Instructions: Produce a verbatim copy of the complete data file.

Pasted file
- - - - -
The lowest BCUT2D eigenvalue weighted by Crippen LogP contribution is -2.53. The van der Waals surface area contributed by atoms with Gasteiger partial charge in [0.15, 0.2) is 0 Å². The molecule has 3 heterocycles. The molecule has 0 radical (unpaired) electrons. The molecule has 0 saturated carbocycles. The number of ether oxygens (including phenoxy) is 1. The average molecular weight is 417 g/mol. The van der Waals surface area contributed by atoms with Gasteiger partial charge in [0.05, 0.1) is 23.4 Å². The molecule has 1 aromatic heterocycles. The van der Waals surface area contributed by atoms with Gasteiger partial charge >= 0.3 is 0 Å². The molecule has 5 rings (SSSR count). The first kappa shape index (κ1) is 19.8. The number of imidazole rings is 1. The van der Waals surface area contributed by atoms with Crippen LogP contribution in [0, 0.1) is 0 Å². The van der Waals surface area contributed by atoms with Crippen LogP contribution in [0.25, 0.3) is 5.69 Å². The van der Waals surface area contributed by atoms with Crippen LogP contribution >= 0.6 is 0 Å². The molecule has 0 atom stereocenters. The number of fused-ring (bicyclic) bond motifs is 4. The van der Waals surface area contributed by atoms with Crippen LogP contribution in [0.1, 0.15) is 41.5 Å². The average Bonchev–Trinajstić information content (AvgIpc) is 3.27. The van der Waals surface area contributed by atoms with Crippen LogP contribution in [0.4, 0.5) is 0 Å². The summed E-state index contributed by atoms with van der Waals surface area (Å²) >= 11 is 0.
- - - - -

The lowest BCUT2D eigenvalue weighted by Crippen LogP contribution is -2.53. The van der Waals surface area contributed by atoms with Gasteiger partial charge in [0.15, 0.2) is 0 Å². The molecule has 3 heterocycles. The molecule has 0 radical (unpaired) electrons. The molecule has 0 saturated carbocycles. The number of ether oxygens (including phenoxy) is 1. The average molecular weight is 417 g/mol. The van der Waals surface area contributed by atoms with Gasteiger partial charge in [0.05, 0.1) is 23.4 Å². The molecule has 1 aromatic heterocycles. The van der Waals surface area contributed by atoms with Gasteiger partial charge >= 0.3 is 0 Å². The molecule has 5 rings (SSSR count). The first kappa shape index (κ1) is 19.8. The number of imidazole rings is 1. The van der Waals surface area contributed by atoms with Crippen LogP contribution in [0, 0.1) is 0 Å². The van der Waals surface area contributed by atoms with Crippen LogP contribution in [0.25, 0.3) is 5.69 Å². The van der Waals surface area contributed by atoms with Crippen LogP contribution >= 0.6 is 0 Å². The molecule has 0 atom stereocenters. The number of fused-ring (bicyclic) bond motifs is 4. The van der Waals surface area contributed by atoms with Crippen LogP contribution in [0.1, 0.15) is 41.5 Å². The average Bonchev–Trinajstić information content (AvgIpc) is 3.27. The van der Waals surface area contributed by atoms with Crippen LogP contribution in [0.4, 0.5) is 0 Å². The summed E-state index contributed by atoms with van der Waals surface area (Å²) >= 11 is 0.